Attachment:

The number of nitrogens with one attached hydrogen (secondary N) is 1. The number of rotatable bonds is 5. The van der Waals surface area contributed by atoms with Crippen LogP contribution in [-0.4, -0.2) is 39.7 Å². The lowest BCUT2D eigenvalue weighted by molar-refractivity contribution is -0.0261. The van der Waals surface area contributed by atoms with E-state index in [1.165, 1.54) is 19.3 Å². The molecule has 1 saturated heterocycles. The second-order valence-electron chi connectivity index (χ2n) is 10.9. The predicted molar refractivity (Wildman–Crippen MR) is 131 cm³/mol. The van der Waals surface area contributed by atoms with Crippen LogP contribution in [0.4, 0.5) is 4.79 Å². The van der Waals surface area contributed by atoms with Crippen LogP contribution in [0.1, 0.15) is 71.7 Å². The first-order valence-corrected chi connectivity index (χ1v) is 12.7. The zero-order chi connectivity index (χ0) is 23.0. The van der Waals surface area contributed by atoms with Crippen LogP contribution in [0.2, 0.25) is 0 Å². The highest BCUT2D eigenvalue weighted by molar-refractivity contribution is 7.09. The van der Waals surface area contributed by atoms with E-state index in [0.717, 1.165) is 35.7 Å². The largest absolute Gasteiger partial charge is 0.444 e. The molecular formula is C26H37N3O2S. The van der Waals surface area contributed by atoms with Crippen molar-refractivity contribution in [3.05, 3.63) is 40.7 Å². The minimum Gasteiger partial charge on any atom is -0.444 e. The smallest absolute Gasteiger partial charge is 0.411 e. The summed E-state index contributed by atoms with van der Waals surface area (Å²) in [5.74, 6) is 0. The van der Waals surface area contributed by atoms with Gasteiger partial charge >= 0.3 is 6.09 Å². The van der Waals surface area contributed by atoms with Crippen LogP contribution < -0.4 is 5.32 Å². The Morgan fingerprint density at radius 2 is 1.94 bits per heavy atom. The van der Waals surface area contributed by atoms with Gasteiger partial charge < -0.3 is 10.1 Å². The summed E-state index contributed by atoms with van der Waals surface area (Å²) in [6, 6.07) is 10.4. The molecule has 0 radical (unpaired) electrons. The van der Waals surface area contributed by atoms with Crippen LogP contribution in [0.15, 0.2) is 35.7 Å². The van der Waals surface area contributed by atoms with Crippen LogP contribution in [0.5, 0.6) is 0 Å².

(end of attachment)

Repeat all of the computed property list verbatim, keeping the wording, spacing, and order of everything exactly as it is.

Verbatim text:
The number of nitrogens with one attached hydrogen (secondary N) is 1. The number of rotatable bonds is 5. The van der Waals surface area contributed by atoms with Crippen LogP contribution in [-0.4, -0.2) is 39.7 Å². The lowest BCUT2D eigenvalue weighted by molar-refractivity contribution is -0.0261. The van der Waals surface area contributed by atoms with E-state index in [1.165, 1.54) is 19.3 Å². The molecule has 1 saturated heterocycles. The second-order valence-electron chi connectivity index (χ2n) is 10.9. The predicted molar refractivity (Wildman–Crippen MR) is 131 cm³/mol. The van der Waals surface area contributed by atoms with Crippen LogP contribution in [0.4, 0.5) is 4.79 Å². The van der Waals surface area contributed by atoms with Crippen LogP contribution in [0.1, 0.15) is 71.7 Å². The first-order valence-corrected chi connectivity index (χ1v) is 12.7. The zero-order chi connectivity index (χ0) is 23.0. The van der Waals surface area contributed by atoms with Crippen LogP contribution in [0.2, 0.25) is 0 Å². The highest BCUT2D eigenvalue weighted by molar-refractivity contribution is 7.09. The van der Waals surface area contributed by atoms with E-state index in [0.717, 1.165) is 35.7 Å². The largest absolute Gasteiger partial charge is 0.444 e. The molecular formula is C26H37N3O2S. The van der Waals surface area contributed by atoms with Crippen molar-refractivity contribution in [3.05, 3.63) is 40.7 Å². The minimum Gasteiger partial charge on any atom is -0.444 e. The smallest absolute Gasteiger partial charge is 0.411 e. The summed E-state index contributed by atoms with van der Waals surface area (Å²) in [5.74, 6) is 0. The van der Waals surface area contributed by atoms with Gasteiger partial charge >= 0.3 is 6.09 Å². The van der Waals surface area contributed by atoms with Crippen LogP contribution < -0.4 is 5.32 Å². The Morgan fingerprint density at radius 2 is 1.94 bits per heavy atom. The van der Waals surface area contributed by atoms with Gasteiger partial charge < -0.3 is 10.1 Å². The summed E-state index contributed by atoms with van der Waals surface area (Å²) in [6, 6.07) is 10.4. The molecule has 0 radical (unpaired) electrons. The van der Waals surface area contributed by atoms with Crippen LogP contribution in [0.15, 0.2) is 35.7 Å². The van der Waals surface area contributed by atoms with Crippen LogP contribution in [0.5, 0.6) is 0 Å².